S. aureus; Biofilm; Antibiotics susceptibility test; Inducible clindamycin resistance


Infections caused by Staphylococcus aureus are becoming more difficult to treat because of increasing resistance to antibiotics [1]. One of the resistance/adaptation strategies of S. aureus like other bacteria is the formation of an organized communities of aggregated cells, embedded in a hydrated matrix of extracellular polymeric substances (EPS) called biofilms. Biofilm allows bacteria to survive in hostile environment, even in the presence of antibiotics and to colonise new niches by various dispersal mechanisms [2]. For example, populations of S. aureus within biofilms exhibit differences in the expression of surface molecules, antibiotic resistance, nutrient utilization and virulence factors [3]. They also coordinate behavior by cell-cell communication using secreted chemical signals [4]. Cell signaling allows them to sense and phenotypically respond to their environment [3]. S. aureus biofilm exhibit extraordinary resistance by limiting efficiency of antibiotic therapy and surgical intervention is often required to remove infected tissue or implanted devices. There is little information on the prevalence of biofilm producing S. aureus from clinical isolates in Zaria, Nigeria.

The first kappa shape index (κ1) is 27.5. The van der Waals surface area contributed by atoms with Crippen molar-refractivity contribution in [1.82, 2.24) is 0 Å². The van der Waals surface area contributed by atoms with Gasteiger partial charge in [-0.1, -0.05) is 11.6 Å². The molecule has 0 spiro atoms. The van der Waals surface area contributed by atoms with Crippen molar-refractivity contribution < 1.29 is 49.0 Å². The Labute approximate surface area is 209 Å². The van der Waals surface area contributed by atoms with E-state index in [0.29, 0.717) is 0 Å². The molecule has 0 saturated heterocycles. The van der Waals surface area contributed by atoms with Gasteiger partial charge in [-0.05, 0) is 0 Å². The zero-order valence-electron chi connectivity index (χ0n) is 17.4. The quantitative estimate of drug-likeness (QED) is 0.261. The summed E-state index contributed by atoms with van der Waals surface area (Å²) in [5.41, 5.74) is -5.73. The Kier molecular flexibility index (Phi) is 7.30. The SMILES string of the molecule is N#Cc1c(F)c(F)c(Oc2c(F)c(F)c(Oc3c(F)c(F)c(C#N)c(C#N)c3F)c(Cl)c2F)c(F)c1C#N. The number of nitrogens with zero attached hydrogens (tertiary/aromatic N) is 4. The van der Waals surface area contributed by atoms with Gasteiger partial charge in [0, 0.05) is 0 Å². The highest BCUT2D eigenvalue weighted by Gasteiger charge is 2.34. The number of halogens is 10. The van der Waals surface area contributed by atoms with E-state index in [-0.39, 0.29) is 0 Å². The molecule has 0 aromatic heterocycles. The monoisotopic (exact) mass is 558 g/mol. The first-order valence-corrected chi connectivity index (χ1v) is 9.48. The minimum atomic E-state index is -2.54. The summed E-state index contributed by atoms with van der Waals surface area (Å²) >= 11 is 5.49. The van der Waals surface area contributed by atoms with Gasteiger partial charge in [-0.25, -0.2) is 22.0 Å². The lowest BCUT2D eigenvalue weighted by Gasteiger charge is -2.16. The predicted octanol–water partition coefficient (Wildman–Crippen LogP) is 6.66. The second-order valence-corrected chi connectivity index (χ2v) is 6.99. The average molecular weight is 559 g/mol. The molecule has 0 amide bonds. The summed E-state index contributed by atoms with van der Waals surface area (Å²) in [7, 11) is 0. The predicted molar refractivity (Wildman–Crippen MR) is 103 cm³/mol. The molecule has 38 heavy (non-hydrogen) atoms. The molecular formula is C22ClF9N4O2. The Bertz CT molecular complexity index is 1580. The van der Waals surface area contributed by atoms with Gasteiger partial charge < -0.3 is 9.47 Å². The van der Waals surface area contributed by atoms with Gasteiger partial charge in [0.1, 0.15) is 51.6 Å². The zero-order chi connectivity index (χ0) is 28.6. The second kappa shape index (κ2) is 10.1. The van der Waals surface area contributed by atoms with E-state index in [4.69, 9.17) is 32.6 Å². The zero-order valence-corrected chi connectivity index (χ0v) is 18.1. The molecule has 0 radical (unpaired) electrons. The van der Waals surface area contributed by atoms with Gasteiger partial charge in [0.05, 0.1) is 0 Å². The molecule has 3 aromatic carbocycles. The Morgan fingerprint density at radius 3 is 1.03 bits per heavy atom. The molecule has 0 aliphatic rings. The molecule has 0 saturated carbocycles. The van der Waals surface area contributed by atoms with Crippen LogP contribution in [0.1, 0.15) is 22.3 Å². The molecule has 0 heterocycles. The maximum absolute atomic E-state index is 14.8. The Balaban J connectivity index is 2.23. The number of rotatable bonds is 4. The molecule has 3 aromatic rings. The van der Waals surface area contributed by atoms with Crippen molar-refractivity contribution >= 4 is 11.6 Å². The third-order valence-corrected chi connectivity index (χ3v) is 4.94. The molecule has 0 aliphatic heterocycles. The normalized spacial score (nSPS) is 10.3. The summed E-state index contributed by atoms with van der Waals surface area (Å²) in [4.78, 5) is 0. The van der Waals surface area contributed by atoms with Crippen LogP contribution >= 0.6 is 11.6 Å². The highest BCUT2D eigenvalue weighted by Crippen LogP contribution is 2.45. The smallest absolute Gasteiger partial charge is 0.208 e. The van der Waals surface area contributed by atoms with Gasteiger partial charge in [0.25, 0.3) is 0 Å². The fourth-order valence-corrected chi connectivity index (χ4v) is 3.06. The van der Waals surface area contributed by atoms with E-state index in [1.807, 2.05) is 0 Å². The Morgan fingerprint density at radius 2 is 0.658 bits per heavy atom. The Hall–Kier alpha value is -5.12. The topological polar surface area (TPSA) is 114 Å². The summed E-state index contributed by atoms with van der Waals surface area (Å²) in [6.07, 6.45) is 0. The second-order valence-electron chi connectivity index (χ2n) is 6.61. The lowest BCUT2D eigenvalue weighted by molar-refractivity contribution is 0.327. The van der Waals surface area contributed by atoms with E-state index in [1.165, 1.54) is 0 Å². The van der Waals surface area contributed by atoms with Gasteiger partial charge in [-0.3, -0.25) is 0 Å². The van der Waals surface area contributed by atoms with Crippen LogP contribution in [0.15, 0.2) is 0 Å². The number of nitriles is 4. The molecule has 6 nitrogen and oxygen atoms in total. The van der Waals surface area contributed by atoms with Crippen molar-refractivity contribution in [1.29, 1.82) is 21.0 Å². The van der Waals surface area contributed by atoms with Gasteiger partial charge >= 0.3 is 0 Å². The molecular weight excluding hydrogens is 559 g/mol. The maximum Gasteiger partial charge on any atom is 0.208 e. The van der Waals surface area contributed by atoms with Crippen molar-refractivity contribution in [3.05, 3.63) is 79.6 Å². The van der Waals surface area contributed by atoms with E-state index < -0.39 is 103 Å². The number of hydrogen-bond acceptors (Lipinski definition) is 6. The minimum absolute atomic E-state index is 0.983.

Research Objectives

This study was designed to evaluate the antimicrobial susceptibility profile of S. aureus isolated from clinical samples and their ability to produce biofilm in University Health Services, (Sick-Bay), Ahmadu Bello University Zaria, Nigeria.


Sample collection